Throughout my years with GeekMom, I’ve had the opportunity to meet some amazing people. I have written about meeting book, comic, music, and film/TV celebrities and I get my share of fangirl “squeeing”—hopefully mostly internally—while I’m shaking his/her hand and talking.
A couple weeks ago, through a program at the U.S. Air Force Academy, I had the opportunity to listen to Staff Sergeant Spencer Stone (say that four times fast!) give an account of the events that led to his incapacitating a terrorist on a high speed train in France last August. The two-day event was filled with inspirational speakers, and I heard several wonderful talks from non-profit owners, industry leaders, and higher-ranking military leaders. However, I was the most excited about hearing Sergeant Stone’s account. Inside, I was certainly Kermit-flailing!
I had seen Sergeant Stone on a couple of his post-incident interviews, including the Jimmy Kimmel Live interview during which a Chevy Camaro was driven out onto the stage, a gift for him (more about that later). In each case, the host did a lot of the talking, and Stone succinctly answered the questions.
It turns out he’s a pretty quiet, humble individual. This was reflected in the talk I attended. Another officer was on the stage with Sergeant Stone and his job was to help prompt Stone with his recollection of the events on the train. Like a panel moderator.
Much of his account was familiar from the media interviews, but with over an hour on the stage, Stone was able to give us much more detail. He was able to be himself just a little more with our audience. There was no hiding the fact that the reason he was on the train at all with his friends was for a party trip around Europe. He was working hard at his Air Force job; he definitely deserved a vacation. Stone also made it clear that a higher power was on his side with what he did, pointing out that a weapon was fired at him more than once but it had malfunctioned. These were things we didn’t get to hear in the CNN and late-night talk show interviews.
There were photos and videos to accompany the talk, including several that I don’t think were widely distributed in the media, such as a rather graphic one with Ayoub El Khazzani himself restrained and Stone—with bloodied boxcutter slashes on the back of his neck—giving first aid to a French passenger who had also attempted to restrain the gunman. That passenger was shot in the neck.
The moderator wanted to make sure Stone pointed out a couple of things. First of all, out of several dozen people in that particular train car, Stone and his two travel friends, plus one other passenger, were the only ones with the fortitude to do something about a passenger brandishing an AK-47. The rest minded their own business. Stone discussed what was going through his head at the time. He and his friends had discussed together whether to engage the terrorist. Since Stone was closest to the aisle, he took action first. There was a discussion about what each of us would do in similar scenarios. Secondly, the train crew ran to a “safe place” and locked themselves into that space. They were completely unavailable during the incident. Sergeant Stone recently received a letter from one of the train passengers, who was traveling with his two children, thanking him for taking action. That passenger has been vocal in his disappointment in the train crew.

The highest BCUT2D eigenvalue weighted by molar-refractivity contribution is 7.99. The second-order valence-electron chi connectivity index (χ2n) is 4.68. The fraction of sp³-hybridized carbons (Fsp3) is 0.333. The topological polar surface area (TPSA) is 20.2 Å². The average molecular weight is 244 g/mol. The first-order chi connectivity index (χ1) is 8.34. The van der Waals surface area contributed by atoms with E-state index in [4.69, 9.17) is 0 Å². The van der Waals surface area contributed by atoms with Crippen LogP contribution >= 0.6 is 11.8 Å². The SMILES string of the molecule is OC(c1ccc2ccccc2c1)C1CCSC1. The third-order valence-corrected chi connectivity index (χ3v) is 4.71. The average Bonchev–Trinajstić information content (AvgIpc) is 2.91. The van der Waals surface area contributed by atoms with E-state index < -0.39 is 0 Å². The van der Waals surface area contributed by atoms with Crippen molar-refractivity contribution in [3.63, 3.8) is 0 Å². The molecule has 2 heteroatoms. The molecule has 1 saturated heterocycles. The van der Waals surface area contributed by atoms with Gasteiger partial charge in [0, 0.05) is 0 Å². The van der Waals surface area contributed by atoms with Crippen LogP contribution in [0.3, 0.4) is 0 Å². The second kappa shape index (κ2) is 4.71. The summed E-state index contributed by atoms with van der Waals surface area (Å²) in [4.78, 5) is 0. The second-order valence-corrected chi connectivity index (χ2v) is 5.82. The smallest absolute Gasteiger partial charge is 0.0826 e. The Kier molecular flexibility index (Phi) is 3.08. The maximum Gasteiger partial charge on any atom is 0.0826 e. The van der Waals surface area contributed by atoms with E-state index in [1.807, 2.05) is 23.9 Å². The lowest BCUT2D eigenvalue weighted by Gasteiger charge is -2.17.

Sergeant Stone offered to remain after his talk to answer further questions and take pictures with attendees. My initial reason for getting into the long line after the talk was to ask to him about his new Camaro that he received on Jimmy Kimmel Live, but as I was waiting in line, I was feeling as excited as I have been in line to meet other celebrities.
I would get to meet a real American hero.
When I got to the front of the line, I shook Sergeant Stone’s hand, thanked him for doing the right thing, took a cell phone picture, and then asked about the Camaro.
“Is the Air Force allowing you to keep the car?”
It turns out, there is a “meritorious public service” exception to the Federal ethics regulation that is allowing Stone to keep the car. In fact, the car seen on Jimmy Kimmel isn’t the one he’s keeping. He was allowed to custom order a Camaro of his choice, which will be delivered later this month. Sergeant Stone did admit that it took a lot of research into the rules to ensure this was legal before it was presented.
Perhaps reading this isn’t quite as exciting as I’m making it sound. But in my opinion, getting to meet Staff Sergeant Spencer Stone was far more of a “fangirl” experience than meeting any professional athlete, movie actor, or favorite rock band member. And Sergeant Stone deserves it. In a split second, he was part of thwarting a terrorist attack, and helped save the lives of over 500 people.
Hearing his account and seeing his incredible humility has made me think about what I would do in a similar scenario. Would I stay and fight the gunman? Or would I run to the “safe place”? I’m not sure I want to be in a position to find out necessarily, but I do hope that I have the bravery that Sergeant Stone did last summer.